I am Head of the Business School in the Faculty of Sciences and Social Sciences, and a lover of chocolate; or, to be more precise, a lover of the Divine range of 'heavenly chocolate with a heart'. Divine is the brand name of chocolate produced by a company set up by a co-operative of farmers in Ghana that now boasts 45,000 members. I worked for Divine from its beginnings in 1998. No one ever gave us a chance. It was like David taking on Goliath - the chocolate market was so congested. After five years with the company, I moved into education to share my experience of developing a fair trade company and explain to students how Divine had worked within a modern business environment.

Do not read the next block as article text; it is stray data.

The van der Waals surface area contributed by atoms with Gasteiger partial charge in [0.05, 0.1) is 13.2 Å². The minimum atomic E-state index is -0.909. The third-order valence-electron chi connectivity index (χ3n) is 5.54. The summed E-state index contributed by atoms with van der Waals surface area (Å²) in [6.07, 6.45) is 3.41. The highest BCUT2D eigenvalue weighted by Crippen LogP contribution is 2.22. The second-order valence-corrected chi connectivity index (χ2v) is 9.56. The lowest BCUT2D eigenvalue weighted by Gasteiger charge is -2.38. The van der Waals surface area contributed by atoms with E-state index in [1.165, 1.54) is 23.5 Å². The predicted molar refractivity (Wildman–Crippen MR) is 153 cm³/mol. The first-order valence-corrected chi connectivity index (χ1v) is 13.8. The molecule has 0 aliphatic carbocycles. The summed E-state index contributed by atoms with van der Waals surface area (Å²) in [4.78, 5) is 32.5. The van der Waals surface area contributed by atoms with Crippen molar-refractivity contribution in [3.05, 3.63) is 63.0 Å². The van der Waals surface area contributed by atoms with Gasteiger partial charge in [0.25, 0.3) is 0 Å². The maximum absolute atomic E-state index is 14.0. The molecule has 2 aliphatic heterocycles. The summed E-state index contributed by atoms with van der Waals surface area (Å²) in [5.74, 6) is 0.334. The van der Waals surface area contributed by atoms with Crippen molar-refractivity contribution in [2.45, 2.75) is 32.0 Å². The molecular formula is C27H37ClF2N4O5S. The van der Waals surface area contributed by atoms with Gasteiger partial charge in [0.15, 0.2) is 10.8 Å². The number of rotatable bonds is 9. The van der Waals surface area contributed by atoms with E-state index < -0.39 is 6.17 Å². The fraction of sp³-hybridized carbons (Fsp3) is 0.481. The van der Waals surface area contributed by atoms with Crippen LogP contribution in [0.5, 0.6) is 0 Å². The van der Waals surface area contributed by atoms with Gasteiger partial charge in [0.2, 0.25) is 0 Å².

I am now acknowledged as an international authority on, and a passionate advocate for, fair trade; my PhD thesis explains how fair trade companies compete. I have written extensively on the subject, worked as a consultant and given evidence to a House of Commons select committee. I am a member of the Co-operative Retail Group's Responsible Retailing Advisory Panel and chair Liverpool's Fairtrade Steering Committee. Fair trade and business ethics are topics that students talk about in coffee bars after lectures. They learn of research that shows that the fair trade customer is very loyal. Organic products struggled as the worldwide recession took hold but fair trade sales continued to grow. Before fair trade, if you had asked people in the high street where chocolate came from, they would have said Switzerland or Bournville. But the growth of the movement has made clear to consumers the challenges faced by farmers in countries such as Ghana. Fair trade has brought consumers and producers together. My research on the rise of CafÃ© Direct, a fair trade pioneer, was published in the Journal of Business Ethics. The next stage of my work will be to examine whether standards are lowered when fair trade products move into the mainstream: the farmers in Ghana now sell a large amount of cocoa to Cadbury, enabling the company to market its Dairy Milk brand as a certified Fairtrade product. My research will also move into greater depth on the challenges of setting-up and managing those fair trade companies where farmer ownership is central to their model. I have also been contracted to carry out a research evaluation of the farmer-owned fair trade nut company Liberation.